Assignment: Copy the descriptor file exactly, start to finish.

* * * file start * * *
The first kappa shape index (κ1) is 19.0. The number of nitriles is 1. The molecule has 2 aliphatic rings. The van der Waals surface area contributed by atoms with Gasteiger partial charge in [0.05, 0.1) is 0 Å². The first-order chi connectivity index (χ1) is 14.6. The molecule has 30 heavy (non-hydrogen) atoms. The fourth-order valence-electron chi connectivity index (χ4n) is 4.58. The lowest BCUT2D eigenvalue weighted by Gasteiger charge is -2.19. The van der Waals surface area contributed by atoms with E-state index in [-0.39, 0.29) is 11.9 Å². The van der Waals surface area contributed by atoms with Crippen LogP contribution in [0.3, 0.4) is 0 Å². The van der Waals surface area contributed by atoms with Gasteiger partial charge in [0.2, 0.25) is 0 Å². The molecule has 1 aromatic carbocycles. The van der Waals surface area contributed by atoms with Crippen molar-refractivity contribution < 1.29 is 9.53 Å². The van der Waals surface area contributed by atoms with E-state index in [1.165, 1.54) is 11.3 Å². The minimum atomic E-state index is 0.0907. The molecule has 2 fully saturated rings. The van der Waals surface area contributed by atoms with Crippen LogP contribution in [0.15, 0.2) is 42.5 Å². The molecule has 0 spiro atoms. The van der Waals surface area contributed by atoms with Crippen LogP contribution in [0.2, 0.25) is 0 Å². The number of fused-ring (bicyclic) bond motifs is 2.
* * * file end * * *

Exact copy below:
The first kappa shape index (κ1) is 19.0. The number of nitriles is 1. The molecule has 2 aliphatic rings. The van der Waals surface area contributed by atoms with Gasteiger partial charge in [0.05, 0.1) is 0 Å². The first-order chi connectivity index (χ1) is 14.6. The molecule has 30 heavy (non-hydrogen) atoms. The fourth-order valence-electron chi connectivity index (χ4n) is 4.58. The lowest BCUT2D eigenvalue weighted by Gasteiger charge is -2.19. The van der Waals surface area contributed by atoms with E-state index in [-0.39, 0.29) is 11.9 Å². The van der Waals surface area contributed by atoms with Crippen LogP contribution in [0.3, 0.4) is 0 Å². The van der Waals surface area contributed by atoms with Gasteiger partial charge in [0.2, 0.25) is 0 Å². The molecule has 1 aromatic carbocycles. The van der Waals surface area contributed by atoms with Crippen molar-refractivity contribution < 1.29 is 9.53 Å². The van der Waals surface area contributed by atoms with E-state index in [1.165, 1.54) is 11.3 Å². The minimum atomic E-state index is 0.0907. The molecule has 2 fully saturated rings. The van der Waals surface area contributed by atoms with Crippen LogP contribution in [0.15, 0.2) is 42.5 Å². The molecule has 0 spiro atoms. The van der Waals surface area contributed by atoms with Crippen LogP contribution in [0.2, 0.25) is 0 Å². The number of fused-ring (bicyclic) bond motifs is 2.